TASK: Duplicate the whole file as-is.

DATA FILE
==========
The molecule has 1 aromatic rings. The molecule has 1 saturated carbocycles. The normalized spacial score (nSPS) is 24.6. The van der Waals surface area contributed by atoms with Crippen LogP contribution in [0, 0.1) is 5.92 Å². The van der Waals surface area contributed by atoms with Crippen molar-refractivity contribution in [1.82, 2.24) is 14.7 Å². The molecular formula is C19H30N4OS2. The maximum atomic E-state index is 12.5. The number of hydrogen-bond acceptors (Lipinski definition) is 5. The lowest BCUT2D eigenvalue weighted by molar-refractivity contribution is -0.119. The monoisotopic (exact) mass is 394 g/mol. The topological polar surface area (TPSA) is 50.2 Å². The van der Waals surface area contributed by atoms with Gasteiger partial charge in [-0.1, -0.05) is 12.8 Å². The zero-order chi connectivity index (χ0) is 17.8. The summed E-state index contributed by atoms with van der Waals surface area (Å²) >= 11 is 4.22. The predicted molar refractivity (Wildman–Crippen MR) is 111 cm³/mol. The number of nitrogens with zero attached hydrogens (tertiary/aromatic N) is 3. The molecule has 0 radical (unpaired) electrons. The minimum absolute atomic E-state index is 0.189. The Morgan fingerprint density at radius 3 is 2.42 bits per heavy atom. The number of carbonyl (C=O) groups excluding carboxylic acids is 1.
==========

The molecule has 1 aromatic rings. The molecule has 1 saturated carbocycles. The normalized spacial score (nSPS) is 24.6. The van der Waals surface area contributed by atoms with Crippen LogP contribution in [0, 0.1) is 5.92 Å². The van der Waals surface area contributed by atoms with Crippen molar-refractivity contribution in [1.82, 2.24) is 14.7 Å². The molecular formula is C19H30N4OS2. The maximum atomic E-state index is 12.5. The number of hydrogen-bond acceptors (Lipinski definition) is 5. The lowest BCUT2D eigenvalue weighted by molar-refractivity contribution is -0.119. The monoisotopic (exact) mass is 394 g/mol. The topological polar surface area (TPSA) is 50.2 Å². The van der Waals surface area contributed by atoms with Gasteiger partial charge in [-0.1, -0.05) is 12.8 Å². The zero-order chi connectivity index (χ0) is 17.8. The summed E-state index contributed by atoms with van der Waals surface area (Å²) >= 11 is 4.22. The predicted molar refractivity (Wildman–Crippen MR) is 111 cm³/mol. The number of nitrogens with zero attached hydrogens (tertiary/aromatic N) is 3. The molecule has 0 radical (unpaired) electrons. The minimum absolute atomic E-state index is 0.189. The Morgan fingerprint density at radius 3 is 2.42 bits per heavy atom. The number of carbonyl (C=O) groups excluding carboxylic acids is 1.